Top 10 European Cuisines
When in Rome, do as the Romans do! You’d be crazy not to follow the old adage when it comes to Italian food, but Europe has plenty else to offer besides. From the well-known staples you already eat at home (trust me, it’s not as good as the real thing!) to the obscure dishes you’ll wish you could pick up at the supermarket, European cuisine is a journey of discovery, and as much a part of your trip as the destination. Here are ten of the most unforgettable:
Paella, Tapas, Spanish omelets, chorizo. We all know the basics of Spanish cuisine, but experiencing the vast array of seafood and stews in the open air around a lively town square is a different experience entirely. As a snack, Calameritos Fritos (fried baby squid) is unique and memorable; Jamon Serrano (cured ham) sliced thinly from the bone is equally fantastic. The infamous cold soup - Gazpacho - is also made in Spain. Catalan and Basque dishes like Catalan Cream desert and spider crabs - offer vast gastronomic variety.
Lithuanian cuisine is one of Europe’s hidden gems, with food full of subtle flavors and vibrant colors. Wild boar steaks in rustic cellars are very affordable, the subtle, dumpling like national dish Cepelinai will barely put a dent in your smallest notes. Don’t let the cheap prices fool you though: the quality here is exceptional. From the glaring pink of cold borscht soup to the pastries commonly served with beer, it’s all very different, and very, very good.
Full of vegetables, beans and pulses, the healthy Mediterranean cuisine on offer makes Greece a vegetarian’s paradise. Lamb, feta, spices and herbs are the tastes that accompany the impressive historic sites and beautiful islands on offer here, and they’re combined to excellent effect in signature dishes such as the casseroles, Moussaka and Ratatouille. Don’t leave without trying the local liquor, Ouzo, which is a lethal burst of Aniseed, and the variety of desserts.
French cuisine has a massive international reputation for a reason: it’s not all about the frogs legs and snails. Michelin starred restaurants are popping up all over the place here, but what the French really get right are the simple things: bread, cheese and wine are everywhere in France, but invariable perfectly produced. If you’re up for throwing some cash about, fois gras, scallops, lobster, pate, truffles and, yes, snails here are the best in the world. The wine’s not bad either!
Romanian culture has a heavy food focus, and it shows. A thrilling fusion of the best on offer in surrounding countries, the food is varied and enticing. Traditional dishes are based around rural traditions, and are rugged and energy-filled meals with staples of corn, cabbage and other vegetables. Meats and fish are increasingly winding their way in, but the cuisine maintains its traditional healthy balance and strong country flavors. Romanian wines are a growing business, too.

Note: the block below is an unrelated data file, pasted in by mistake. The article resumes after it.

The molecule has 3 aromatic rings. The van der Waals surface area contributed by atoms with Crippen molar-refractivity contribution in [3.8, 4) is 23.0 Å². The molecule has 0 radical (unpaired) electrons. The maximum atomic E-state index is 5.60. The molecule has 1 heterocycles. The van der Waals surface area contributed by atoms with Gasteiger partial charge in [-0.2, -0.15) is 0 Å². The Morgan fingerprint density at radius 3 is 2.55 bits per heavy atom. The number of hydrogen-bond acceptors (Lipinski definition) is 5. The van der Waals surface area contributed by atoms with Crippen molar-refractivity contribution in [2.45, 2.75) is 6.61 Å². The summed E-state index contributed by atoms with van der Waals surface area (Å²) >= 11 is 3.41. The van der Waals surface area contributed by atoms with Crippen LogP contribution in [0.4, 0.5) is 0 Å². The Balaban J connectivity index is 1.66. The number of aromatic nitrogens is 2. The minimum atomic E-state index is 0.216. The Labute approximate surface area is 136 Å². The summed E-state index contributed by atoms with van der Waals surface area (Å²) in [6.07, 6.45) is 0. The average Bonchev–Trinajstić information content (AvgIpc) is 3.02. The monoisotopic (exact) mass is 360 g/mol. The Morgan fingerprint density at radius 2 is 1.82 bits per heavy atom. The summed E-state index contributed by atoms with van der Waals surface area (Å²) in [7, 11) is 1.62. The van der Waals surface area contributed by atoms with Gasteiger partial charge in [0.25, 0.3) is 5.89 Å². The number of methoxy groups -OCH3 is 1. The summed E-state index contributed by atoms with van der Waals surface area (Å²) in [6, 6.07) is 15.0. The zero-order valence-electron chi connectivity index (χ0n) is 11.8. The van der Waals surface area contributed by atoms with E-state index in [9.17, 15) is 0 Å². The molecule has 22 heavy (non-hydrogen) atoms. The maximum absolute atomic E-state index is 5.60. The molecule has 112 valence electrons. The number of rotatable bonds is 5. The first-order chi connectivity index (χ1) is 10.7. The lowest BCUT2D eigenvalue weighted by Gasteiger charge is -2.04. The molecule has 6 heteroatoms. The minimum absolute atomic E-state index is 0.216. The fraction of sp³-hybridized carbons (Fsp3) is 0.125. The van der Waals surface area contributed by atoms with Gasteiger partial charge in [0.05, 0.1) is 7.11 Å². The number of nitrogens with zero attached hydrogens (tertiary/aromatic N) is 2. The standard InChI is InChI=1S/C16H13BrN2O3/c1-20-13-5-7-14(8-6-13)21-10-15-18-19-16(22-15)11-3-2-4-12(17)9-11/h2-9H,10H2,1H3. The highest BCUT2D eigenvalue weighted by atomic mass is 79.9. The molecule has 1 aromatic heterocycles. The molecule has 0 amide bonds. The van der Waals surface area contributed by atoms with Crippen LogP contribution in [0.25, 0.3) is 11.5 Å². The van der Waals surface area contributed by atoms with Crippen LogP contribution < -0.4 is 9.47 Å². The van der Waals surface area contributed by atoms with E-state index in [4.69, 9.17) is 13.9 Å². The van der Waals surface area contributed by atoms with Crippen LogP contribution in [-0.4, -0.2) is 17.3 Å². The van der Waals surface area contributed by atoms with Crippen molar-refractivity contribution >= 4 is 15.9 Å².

You haven’t eaten pizza until you’ve eaten Italian pizza, and you could probably say the same for pasta too. Italy’s most famous exports have never been reproduced to the same quality abroad, but don’t be fooled into thinking this is all Italy has to offer. Lombardy risotto, gnocchi, incredible cheeses, coffee and ice cream are all top class in Italy, and the regional variations mean you’re unlikely to get bored. On second thought, you will be hard pressed to leave the incredible pizza houses.
If chocolate could be called a cuisine, it would be Belgium and not France that the world looks up too. If you do manage to drag yourself away from the endless rows of chocolate makers, however, there’s a whole lot more to be found. Belgium prides itself on its huge portions, which are particularly welcome when they include dishes such as mussels, waffles and beef stews. Be warned: Belgium is the place for holiday weight gain, and you’ll probably never eat your fries with ketchup again.
Hungarian food is probably the spiciest native cuisine on offer in Europe. A fondness for spices, and using seasonal ingredients fresh mean great year round dishes. In winter, stews and grills are the order of the day; with fantastic national dish Goulash the highlight. In summer it is fruit, vegetables and savory pancakes that rule the menus. Regional differences are a matter of great pride here, so be careful to check out the local favorite: it’s sure to be immaculately produced.
Okay, so most of Turkey isn’t in Europe, but even if you only consider the half of Istanbul that is, that justifies its inclusion. Start your meals with delicate glasses of hot apple tea or strong, thick coffee. Follow it up with beautifully cooked soft meats, subtly spiced breads and regional cheeses (yes, and kebabs). Finish up with Turkish delight (infinitely better in Turkey!) and perhaps a puff on a cherry Hookah. In Turkey, Europe meets Asia in the culinary sense too.
To even attempt to summarize the variety of food on offer in Russia in a few lines would be ludicrous, suffice to say that there’s more than enough to keep you going. If you’re in Moscow, check out the affordable haute cuisine, porridges and ponchiki (sugary donuts served hot). Elsewhere, the regional varieties of Pelmeni (dumplings) throw up some unique tastes. Wash it all down with a few shots of pepper-flavored vodka or the more regional grass flavored varieties – perfect for icy climates.